In the construction industry it is fairly common to see subcontractors, general contractors, or builders shut their corporate entity down, only to emerge shortly thereafter as a new entity performing the exact same tasks, often from the same location, and with the same phone number. Joe’s Heating and Air becomes Joseph’s Heating and Air with debts purportedly left to be the responsibility of the previous company. Although winding down a company can often be an effective means of shielding oneself from liability, so long as there is no personal guarantee involved, North Carolina law does provide some options for creditors seeking to impose successor liability on companies that have gone under, only to come back with a new name and a new entity. Maginnis Howard represents contractors, companies, and creditors in civil disputes relating to successor liability matters. To discuss breach of contract collection matters relating to successor liability, contact the firm at (919) 526-0450 or submit a new case inquiry here.
Under North Carolina law, when a corporation purchases all, or substantially all, of the assets of another corporation, the purchasing corporation is generally not liable for the selling corporation’s debts or liabilities. However, there are four primary exceptions to this rule:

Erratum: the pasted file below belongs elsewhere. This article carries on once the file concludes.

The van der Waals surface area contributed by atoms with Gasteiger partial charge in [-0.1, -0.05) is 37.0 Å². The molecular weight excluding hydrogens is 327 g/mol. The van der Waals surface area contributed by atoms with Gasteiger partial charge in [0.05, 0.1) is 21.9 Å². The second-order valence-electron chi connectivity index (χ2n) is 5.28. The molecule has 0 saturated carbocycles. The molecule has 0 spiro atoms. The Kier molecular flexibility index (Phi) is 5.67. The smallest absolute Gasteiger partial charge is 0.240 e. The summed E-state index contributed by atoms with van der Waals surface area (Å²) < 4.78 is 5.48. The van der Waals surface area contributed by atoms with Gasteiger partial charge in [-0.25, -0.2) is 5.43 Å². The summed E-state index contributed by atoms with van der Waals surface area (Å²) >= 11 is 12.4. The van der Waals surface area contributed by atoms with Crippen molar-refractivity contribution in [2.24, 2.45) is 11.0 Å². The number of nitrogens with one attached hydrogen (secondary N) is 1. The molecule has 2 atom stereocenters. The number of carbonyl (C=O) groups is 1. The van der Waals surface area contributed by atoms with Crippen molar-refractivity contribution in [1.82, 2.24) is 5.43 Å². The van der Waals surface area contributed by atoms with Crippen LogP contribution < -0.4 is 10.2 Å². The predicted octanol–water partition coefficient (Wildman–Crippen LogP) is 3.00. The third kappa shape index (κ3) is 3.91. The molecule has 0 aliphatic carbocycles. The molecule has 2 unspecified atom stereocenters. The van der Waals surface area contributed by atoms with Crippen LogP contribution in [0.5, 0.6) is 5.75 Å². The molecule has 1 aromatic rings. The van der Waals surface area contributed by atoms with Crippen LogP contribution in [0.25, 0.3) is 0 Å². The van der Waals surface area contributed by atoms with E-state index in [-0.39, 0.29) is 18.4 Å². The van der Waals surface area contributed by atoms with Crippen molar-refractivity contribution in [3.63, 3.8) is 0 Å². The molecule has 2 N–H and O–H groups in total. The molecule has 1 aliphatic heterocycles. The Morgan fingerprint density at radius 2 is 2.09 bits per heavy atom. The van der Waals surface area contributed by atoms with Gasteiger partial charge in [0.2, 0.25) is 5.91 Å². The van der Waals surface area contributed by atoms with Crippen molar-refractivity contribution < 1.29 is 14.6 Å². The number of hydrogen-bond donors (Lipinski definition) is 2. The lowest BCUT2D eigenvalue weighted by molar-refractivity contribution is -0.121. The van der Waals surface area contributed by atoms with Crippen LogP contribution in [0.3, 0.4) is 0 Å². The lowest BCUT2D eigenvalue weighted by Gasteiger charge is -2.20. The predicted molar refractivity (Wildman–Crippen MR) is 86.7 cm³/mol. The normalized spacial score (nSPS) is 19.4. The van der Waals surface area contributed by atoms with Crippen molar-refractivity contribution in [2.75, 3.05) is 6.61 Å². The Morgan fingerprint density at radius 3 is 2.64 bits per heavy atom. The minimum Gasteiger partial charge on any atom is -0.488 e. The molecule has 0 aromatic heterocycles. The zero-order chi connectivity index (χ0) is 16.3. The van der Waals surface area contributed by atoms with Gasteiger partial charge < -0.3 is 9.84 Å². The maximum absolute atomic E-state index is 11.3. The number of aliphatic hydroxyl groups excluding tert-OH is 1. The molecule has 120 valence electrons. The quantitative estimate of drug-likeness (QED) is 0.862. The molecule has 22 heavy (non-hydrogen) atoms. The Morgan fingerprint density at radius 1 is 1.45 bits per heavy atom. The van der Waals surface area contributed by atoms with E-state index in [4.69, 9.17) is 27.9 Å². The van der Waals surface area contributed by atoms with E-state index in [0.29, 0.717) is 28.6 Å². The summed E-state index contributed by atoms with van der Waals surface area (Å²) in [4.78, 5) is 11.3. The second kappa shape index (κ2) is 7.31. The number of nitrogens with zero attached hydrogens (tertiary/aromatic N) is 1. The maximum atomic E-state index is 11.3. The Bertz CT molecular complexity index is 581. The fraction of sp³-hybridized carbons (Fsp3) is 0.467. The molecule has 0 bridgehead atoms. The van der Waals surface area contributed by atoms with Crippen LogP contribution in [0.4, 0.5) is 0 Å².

- Where the new company has expressly or implicitly assumed the liabilities of the previous company. Some companies in asset purchase agreements do assume some liabilities of the previous company, particularly when personal guarantees are involved for the previous owner.
- The new and old companies have proceeded with a de facto merger. This might include instances where there is a continuation of previous management, personnel, physical location, assets, or general business operations. Meanwhile the old company dissolves completely with a continuity of shareholders between the old company and the new company
- The old business – new business transaction was a fraudulent transaction with fraud done to avoid claims of creditors.
- The new company is a mere continuation of the previous company. Along with some of the same traits of the de facto merger, you might see inadequate payment made by the new company to obtain the assets of the old company.
Maginnis Howard has handled many matters involving dissolving companies in the construction industry but we have also seen phantom dissolutions come up in the furniture industry and the staffing industry. Contact the firm at (919) 526-0450 for assistance with successor liability litigation, for a consultation regarding properly dissolving your company, or for assistance with an asset purchase agreement between two businesses. Maginnis Howard is a Raleigh civil litigation firm handling construction, business litigation, breach of contract, and collection of accounts receivable throughout Wake County, including Morrisville, Wake Forest, Holly Springs and the rest of the Triangle area. Contact the firm to discuss your civil issues or submit a new case inquiry here.